Speaking of which, the CC800V center-channel's sound proved highly intelligible and defined, and it made one of the closest matches in tonal character to the main left/right speakers (as compared with paired-mono from them) that I've heard. Whether or not Focal deliberately voiced the CC800V for this, the resulting timbral consistency is impressive; I found off-axis balance consistency above average as well.
The SR800V surrounds were also closely matched in tone to the main pair and performed very well at their assigned function. These are bipoles, which helps broaden their spread of sound a bit and so slightly diminishes the ear's tendency to localize them. Whatever the tech underpinnings, the full suite worked particularly well at ambience recreation. There's a tough scene in Clear and Present Danger in which distant helicopters quietly circle the sound field. Any tonal inconsistency or heavy directionality within the system shows itself as "jumpy" panning, but the Focals were smooth as glass.
I was a bit less impressed by the SW800V subwoofer, even though it proved a fairly able medium-size woofer. My everyday sub, a sealed single 12-inch that's actually a bit smaller than the Focal (but much more expensive), sounded audibly deeper and cleaner, as well as less peaky over the 40-80 Hz range. Nevertheless, for its kilobuck price the SW800V is a competent woofer, and it includes convenient Boost, Night Mode, and Subsonic (filter) EQ modes. And though it fell short of "reference" performance at the lowest frequencies (my everyday sub was slammier on things like cannon shots in Master and Commander), it had plenty of depth and power to convey cinematic thrills. And it maintained those qualities up to quite high levels, nearly matching my sub in peak level if not in near-infrasonic depth. Nonetheless, the Chorus towers could clearly justify investing in something with more bottom-octave oomph and a bit better definition. (Focal itself makes a couple of larger - albeit substantially more expensive - subs.)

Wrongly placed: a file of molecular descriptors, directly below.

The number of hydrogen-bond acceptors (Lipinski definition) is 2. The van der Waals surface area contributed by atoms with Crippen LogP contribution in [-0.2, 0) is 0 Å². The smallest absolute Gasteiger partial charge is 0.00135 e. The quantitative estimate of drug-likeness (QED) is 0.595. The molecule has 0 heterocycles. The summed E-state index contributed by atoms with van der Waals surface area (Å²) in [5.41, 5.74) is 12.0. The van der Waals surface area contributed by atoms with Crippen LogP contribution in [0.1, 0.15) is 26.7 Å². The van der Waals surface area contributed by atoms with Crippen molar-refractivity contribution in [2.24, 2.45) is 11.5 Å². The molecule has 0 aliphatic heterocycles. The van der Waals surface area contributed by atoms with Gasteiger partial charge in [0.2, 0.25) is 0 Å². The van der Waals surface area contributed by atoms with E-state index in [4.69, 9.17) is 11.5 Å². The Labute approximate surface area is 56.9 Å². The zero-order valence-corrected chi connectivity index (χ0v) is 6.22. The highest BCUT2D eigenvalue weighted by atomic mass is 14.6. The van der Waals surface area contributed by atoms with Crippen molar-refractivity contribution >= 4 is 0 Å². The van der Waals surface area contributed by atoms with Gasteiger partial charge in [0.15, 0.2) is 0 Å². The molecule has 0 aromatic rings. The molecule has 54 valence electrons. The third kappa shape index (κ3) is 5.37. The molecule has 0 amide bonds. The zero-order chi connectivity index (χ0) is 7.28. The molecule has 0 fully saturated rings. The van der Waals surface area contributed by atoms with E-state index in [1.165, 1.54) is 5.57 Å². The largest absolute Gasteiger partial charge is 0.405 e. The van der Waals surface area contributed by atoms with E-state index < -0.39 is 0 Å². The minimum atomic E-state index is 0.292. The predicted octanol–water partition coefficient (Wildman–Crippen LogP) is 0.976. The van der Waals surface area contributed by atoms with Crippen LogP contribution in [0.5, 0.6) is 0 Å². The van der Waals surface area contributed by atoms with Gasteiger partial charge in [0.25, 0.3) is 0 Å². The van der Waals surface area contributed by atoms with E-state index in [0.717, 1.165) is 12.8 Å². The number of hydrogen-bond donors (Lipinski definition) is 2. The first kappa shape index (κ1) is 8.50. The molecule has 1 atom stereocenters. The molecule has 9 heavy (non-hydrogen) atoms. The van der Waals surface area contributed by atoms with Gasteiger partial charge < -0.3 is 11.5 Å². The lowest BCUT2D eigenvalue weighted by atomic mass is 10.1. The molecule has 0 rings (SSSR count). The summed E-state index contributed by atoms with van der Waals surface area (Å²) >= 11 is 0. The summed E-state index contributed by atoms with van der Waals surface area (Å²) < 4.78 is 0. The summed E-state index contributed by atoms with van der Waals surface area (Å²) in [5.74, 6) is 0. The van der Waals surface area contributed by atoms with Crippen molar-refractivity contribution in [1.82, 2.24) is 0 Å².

BOTTOM LINE This Focal Chorus home theater speaker system is hard to sum up. The Chorus 826V towers simultaneously sound warm and inviting, yet remarkably uncolored - a paradox, I know. The wholly excellent center speaker and fine surrounds are supported by a good, not great, sub. In short, this system (indeed, any system we recommend) should be heard. Cue up a topflight vocal recording, or a well-produced orchestral or big-band SACD/DVD-A, and you may well fall in love. Let us know where and when, and S&V will bring the wine and cheese.
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